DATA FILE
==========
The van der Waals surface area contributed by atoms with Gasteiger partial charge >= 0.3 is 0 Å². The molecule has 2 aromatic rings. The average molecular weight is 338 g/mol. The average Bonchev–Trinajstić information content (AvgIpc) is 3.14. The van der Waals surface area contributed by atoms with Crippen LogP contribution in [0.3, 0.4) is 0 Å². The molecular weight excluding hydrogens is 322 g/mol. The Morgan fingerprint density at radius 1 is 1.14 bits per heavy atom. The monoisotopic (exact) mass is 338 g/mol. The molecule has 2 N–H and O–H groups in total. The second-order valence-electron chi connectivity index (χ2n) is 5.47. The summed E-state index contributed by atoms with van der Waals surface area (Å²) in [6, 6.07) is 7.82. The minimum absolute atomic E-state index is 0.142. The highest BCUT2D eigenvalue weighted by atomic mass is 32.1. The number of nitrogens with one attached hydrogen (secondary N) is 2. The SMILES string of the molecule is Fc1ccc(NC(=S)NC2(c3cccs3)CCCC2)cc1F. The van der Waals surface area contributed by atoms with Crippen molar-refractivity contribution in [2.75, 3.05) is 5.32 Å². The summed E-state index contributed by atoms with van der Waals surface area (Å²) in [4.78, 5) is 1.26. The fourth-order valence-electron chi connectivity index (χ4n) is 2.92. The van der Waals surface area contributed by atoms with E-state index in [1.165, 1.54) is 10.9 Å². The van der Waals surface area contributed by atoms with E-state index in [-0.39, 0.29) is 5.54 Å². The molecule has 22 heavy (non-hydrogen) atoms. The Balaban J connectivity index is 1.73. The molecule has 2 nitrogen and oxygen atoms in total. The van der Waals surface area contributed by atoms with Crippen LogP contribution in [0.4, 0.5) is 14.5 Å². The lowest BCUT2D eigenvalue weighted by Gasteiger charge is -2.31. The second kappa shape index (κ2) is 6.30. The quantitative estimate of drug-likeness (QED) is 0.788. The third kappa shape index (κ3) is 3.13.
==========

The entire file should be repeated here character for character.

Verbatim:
The van der Waals surface area contributed by atoms with Gasteiger partial charge >= 0.3 is 0 Å². The molecule has 2 aromatic rings. The average molecular weight is 338 g/mol. The average Bonchev–Trinajstić information content (AvgIpc) is 3.14. The van der Waals surface area contributed by atoms with Crippen LogP contribution in [0.3, 0.4) is 0 Å². The molecular weight excluding hydrogens is 322 g/mol. The Morgan fingerprint density at radius 1 is 1.14 bits per heavy atom. The monoisotopic (exact) mass is 338 g/mol. The molecule has 2 N–H and O–H groups in total. The second-order valence-electron chi connectivity index (χ2n) is 5.47. The summed E-state index contributed by atoms with van der Waals surface area (Å²) in [6, 6.07) is 7.82. The minimum absolute atomic E-state index is 0.142. The highest BCUT2D eigenvalue weighted by atomic mass is 32.1. The number of nitrogens with one attached hydrogen (secondary N) is 2. The SMILES string of the molecule is Fc1ccc(NC(=S)NC2(c3cccs3)CCCC2)cc1F. The van der Waals surface area contributed by atoms with Crippen molar-refractivity contribution in [2.75, 3.05) is 5.32 Å². The summed E-state index contributed by atoms with van der Waals surface area (Å²) in [4.78, 5) is 1.26. The fourth-order valence-electron chi connectivity index (χ4n) is 2.92. The van der Waals surface area contributed by atoms with E-state index in [1.165, 1.54) is 10.9 Å². The van der Waals surface area contributed by atoms with E-state index in [-0.39, 0.29) is 5.54 Å². The molecule has 22 heavy (non-hydrogen) atoms. The Balaban J connectivity index is 1.73. The molecule has 2 nitrogen and oxygen atoms in total. The van der Waals surface area contributed by atoms with Crippen LogP contribution in [0.4, 0.5) is 14.5 Å². The lowest BCUT2D eigenvalue weighted by Gasteiger charge is -2.31. The second kappa shape index (κ2) is 6.30. The quantitative estimate of drug-likeness (QED) is 0.788. The third kappa shape index (κ3) is 3.13.